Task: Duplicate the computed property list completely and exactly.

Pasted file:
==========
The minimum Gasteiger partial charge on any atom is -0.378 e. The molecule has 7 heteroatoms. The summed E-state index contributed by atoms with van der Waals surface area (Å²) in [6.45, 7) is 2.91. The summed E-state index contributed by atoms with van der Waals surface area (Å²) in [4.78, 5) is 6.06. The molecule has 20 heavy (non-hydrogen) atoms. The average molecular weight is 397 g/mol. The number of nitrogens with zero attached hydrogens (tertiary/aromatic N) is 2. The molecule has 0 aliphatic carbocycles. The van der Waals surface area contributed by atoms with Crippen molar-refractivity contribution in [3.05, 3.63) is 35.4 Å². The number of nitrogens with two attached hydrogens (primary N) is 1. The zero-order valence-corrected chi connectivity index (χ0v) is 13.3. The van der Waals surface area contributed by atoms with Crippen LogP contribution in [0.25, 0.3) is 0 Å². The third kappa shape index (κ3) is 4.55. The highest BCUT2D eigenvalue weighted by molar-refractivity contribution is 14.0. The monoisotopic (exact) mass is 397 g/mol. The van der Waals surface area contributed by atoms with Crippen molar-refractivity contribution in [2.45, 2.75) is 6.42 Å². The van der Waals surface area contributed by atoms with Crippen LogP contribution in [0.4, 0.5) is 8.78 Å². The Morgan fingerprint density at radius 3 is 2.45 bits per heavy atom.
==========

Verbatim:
The minimum Gasteiger partial charge on any atom is -0.378 e. The molecule has 7 heteroatoms. The summed E-state index contributed by atoms with van der Waals surface area (Å²) in [6.45, 7) is 2.91. The summed E-state index contributed by atoms with van der Waals surface area (Å²) in [4.78, 5) is 6.06. The molecule has 20 heavy (non-hydrogen) atoms. The average molecular weight is 397 g/mol. The number of nitrogens with zero attached hydrogens (tertiary/aromatic N) is 2. The molecule has 0 aliphatic carbocycles. The van der Waals surface area contributed by atoms with Crippen molar-refractivity contribution in [3.05, 3.63) is 35.4 Å². The number of nitrogens with two attached hydrogens (primary N) is 1. The zero-order valence-corrected chi connectivity index (χ0v) is 13.3. The van der Waals surface area contributed by atoms with Crippen LogP contribution in [0.25, 0.3) is 0 Å². The third kappa shape index (κ3) is 4.55. The highest BCUT2D eigenvalue weighted by molar-refractivity contribution is 14.0. The monoisotopic (exact) mass is 397 g/mol. The van der Waals surface area contributed by atoms with Crippen molar-refractivity contribution in [2.45, 2.75) is 6.42 Å². The van der Waals surface area contributed by atoms with Crippen LogP contribution in [0.4, 0.5) is 8.78 Å². The Morgan fingerprint density at radius 3 is 2.45 bits per heavy atom.